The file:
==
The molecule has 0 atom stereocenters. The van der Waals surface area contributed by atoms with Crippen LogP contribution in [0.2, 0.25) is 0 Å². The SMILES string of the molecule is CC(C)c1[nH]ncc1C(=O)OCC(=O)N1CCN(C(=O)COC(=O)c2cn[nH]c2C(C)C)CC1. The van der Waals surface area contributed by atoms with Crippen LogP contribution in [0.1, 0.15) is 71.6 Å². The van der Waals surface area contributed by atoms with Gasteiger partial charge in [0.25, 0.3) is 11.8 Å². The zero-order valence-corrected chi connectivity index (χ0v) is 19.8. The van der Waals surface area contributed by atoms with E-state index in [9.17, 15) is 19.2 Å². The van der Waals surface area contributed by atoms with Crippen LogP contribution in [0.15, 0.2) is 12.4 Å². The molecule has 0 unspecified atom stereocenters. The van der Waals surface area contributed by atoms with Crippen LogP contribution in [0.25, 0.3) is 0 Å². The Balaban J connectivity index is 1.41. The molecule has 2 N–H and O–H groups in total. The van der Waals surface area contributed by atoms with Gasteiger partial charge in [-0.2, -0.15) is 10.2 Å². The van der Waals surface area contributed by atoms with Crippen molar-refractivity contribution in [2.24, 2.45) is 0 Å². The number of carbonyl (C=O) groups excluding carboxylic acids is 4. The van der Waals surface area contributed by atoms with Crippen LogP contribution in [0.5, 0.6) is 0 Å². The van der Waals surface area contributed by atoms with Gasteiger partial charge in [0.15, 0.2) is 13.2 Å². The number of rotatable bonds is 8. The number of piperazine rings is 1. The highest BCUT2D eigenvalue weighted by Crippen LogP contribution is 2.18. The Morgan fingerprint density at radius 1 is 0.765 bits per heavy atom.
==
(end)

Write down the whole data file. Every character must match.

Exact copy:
The molecule has 0 atom stereocenters. The van der Waals surface area contributed by atoms with Crippen LogP contribution in [0.2, 0.25) is 0 Å². The SMILES string of the molecule is CC(C)c1[nH]ncc1C(=O)OCC(=O)N1CCN(C(=O)COC(=O)c2cn[nH]c2C(C)C)CC1. The van der Waals surface area contributed by atoms with Crippen LogP contribution in [0.1, 0.15) is 71.6 Å². The van der Waals surface area contributed by atoms with Gasteiger partial charge in [0.25, 0.3) is 11.8 Å². The zero-order valence-corrected chi connectivity index (χ0v) is 19.8. The van der Waals surface area contributed by atoms with E-state index in [9.17, 15) is 19.2 Å². The van der Waals surface area contributed by atoms with Crippen LogP contribution in [0.15, 0.2) is 12.4 Å². The molecule has 0 unspecified atom stereocenters. The van der Waals surface area contributed by atoms with Crippen LogP contribution in [0.25, 0.3) is 0 Å². The Balaban J connectivity index is 1.41. The molecule has 2 N–H and O–H groups in total. The van der Waals surface area contributed by atoms with Gasteiger partial charge in [-0.2, -0.15) is 10.2 Å². The van der Waals surface area contributed by atoms with Crippen molar-refractivity contribution in [2.24, 2.45) is 0 Å². The number of carbonyl (C=O) groups excluding carboxylic acids is 4. The van der Waals surface area contributed by atoms with Crippen LogP contribution in [0.5, 0.6) is 0 Å². The van der Waals surface area contributed by atoms with Gasteiger partial charge in [0.15, 0.2) is 13.2 Å². The number of rotatable bonds is 8. The number of piperazine rings is 1. The highest BCUT2D eigenvalue weighted by Crippen LogP contribution is 2.18. The Morgan fingerprint density at radius 1 is 0.765 bits per heavy atom.